Online Store   |   Advertising   |   Print Page   |   Contact Us   |   Report Abuse   |   Sign In   |   Join
The Last Word
Share |

Mental Mental Health Counseling Boosts Recovery Rates of Depressed People With Heart Disease

11/01/10
By Gregory A. Dawson, PhD, Troy University, Carol Lewis, PhD, Troy University, and R. Brahm Fay, Troy University

Heart disease, or coronary artery disease, is still the number-one killer of both men and women in the United States. The treatment for heart disease, typically an invasive surgical procedure known as Coronary Artery Bypass Graft (CABG), results in an unusually high incidence of depression post-surgery—almost six times the annual depression incidence rate for the general population. 

Post-operative depression often results in poor treatment outcomes and early death for people with coronary artery disease. 

While bypass surgery is becoming routine, healing a broken heart is far from routine. And though cardiac rehabilitation, which has a strong counseling component, has been successful in treating patients following bypass surgery, mental health counselors are rarely used in cardiac rehabilitation settings despite the six-fold increase in depression post-surgery.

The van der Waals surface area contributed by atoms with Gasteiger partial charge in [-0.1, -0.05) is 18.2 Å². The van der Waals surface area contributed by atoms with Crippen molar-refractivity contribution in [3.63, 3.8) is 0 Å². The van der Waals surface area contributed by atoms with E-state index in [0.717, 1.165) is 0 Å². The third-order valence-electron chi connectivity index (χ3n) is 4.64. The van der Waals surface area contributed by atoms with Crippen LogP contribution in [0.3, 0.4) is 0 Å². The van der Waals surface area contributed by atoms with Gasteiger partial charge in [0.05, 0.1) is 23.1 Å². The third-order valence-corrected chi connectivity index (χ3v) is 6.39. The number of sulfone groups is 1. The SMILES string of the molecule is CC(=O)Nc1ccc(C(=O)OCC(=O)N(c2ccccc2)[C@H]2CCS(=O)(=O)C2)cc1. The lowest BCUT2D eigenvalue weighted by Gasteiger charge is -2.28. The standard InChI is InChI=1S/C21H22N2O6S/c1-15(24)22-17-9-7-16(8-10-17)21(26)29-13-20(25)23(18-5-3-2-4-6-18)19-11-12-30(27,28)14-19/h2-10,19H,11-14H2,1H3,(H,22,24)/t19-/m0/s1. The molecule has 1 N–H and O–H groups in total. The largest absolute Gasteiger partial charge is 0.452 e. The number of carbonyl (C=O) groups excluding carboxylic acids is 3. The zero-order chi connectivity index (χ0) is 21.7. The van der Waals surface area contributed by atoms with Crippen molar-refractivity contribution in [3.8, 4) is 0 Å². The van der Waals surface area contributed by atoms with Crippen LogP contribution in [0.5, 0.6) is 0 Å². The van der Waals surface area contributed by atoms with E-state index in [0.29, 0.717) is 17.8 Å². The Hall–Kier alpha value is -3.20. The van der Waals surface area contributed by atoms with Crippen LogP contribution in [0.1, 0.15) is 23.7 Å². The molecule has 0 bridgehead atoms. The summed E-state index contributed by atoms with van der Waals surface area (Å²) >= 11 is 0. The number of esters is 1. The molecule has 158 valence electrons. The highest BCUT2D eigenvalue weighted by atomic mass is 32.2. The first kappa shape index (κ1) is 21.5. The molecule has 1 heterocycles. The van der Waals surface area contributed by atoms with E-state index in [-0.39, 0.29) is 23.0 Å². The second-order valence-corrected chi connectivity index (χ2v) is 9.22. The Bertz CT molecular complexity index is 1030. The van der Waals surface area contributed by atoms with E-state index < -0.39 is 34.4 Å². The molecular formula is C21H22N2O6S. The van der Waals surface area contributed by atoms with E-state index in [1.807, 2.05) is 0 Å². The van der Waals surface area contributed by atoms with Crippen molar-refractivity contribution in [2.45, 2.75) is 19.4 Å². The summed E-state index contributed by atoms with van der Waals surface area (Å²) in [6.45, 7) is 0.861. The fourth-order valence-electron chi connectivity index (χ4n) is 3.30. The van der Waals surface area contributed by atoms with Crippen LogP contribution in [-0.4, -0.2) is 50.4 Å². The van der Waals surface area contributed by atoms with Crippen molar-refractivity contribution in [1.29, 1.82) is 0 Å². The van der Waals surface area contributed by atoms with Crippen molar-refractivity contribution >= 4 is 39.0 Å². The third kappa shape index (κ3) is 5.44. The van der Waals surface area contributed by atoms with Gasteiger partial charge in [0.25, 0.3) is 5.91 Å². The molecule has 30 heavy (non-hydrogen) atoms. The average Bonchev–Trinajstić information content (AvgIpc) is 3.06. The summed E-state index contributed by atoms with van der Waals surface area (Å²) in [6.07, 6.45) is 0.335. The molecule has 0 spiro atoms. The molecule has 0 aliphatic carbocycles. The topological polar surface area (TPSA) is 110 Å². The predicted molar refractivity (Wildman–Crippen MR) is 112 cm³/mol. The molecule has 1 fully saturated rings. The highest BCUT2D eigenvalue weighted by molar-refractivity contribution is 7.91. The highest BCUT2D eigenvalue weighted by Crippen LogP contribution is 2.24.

A significant problem is that fewer than 30 percent of bypass surgery patients choose cardiac rehabilitation to aid their recovery. Far fewer complete all phases of the cardiac rehabilitation program.

Some of the reasons for this include low referral rates by cardiologists and cardio-thoracic surgeons, high co-pays for Medicare and third-party insured patients, and a patient perception that surgery has fixed the problem. 

Anti-depressant medication that is prescribed to patients post-CABG, such as selective serotonin-reuptake inhibitors, while treating the depression successfully, often does not improve treatment outcomes and early death. 

Some research suggests antidepressants even hinder post-surgery recovery for patients with coronary artery disease.

Cardiac Rehabilitation Boosts Treatment Outcomes
The efficacious nature of cardiac rehabilitation and its ability to reduce post-operation mortality is clear. Mental health counseling is a valuable component of cardiac rehabilitation because it can help address post-surgical mental health issues that complicate recovery, and it may also aid in preventing depression. 

Cardiac rehabilitation is successful because it helps patients with coronary artery disease change their lifestyles to enhance treatment outcomes. In addition, it helps them build a social support network with others who share their health problem. 

Social support is critical in preventing depression and fostering successful heart disease treatment outcomes. Mental health counselors who work with heart disease patients and their loved ones provide another level of social support not currently addressed in cardiac rehabilitation settings.

Treating Heart Disease Patients With a History of Depression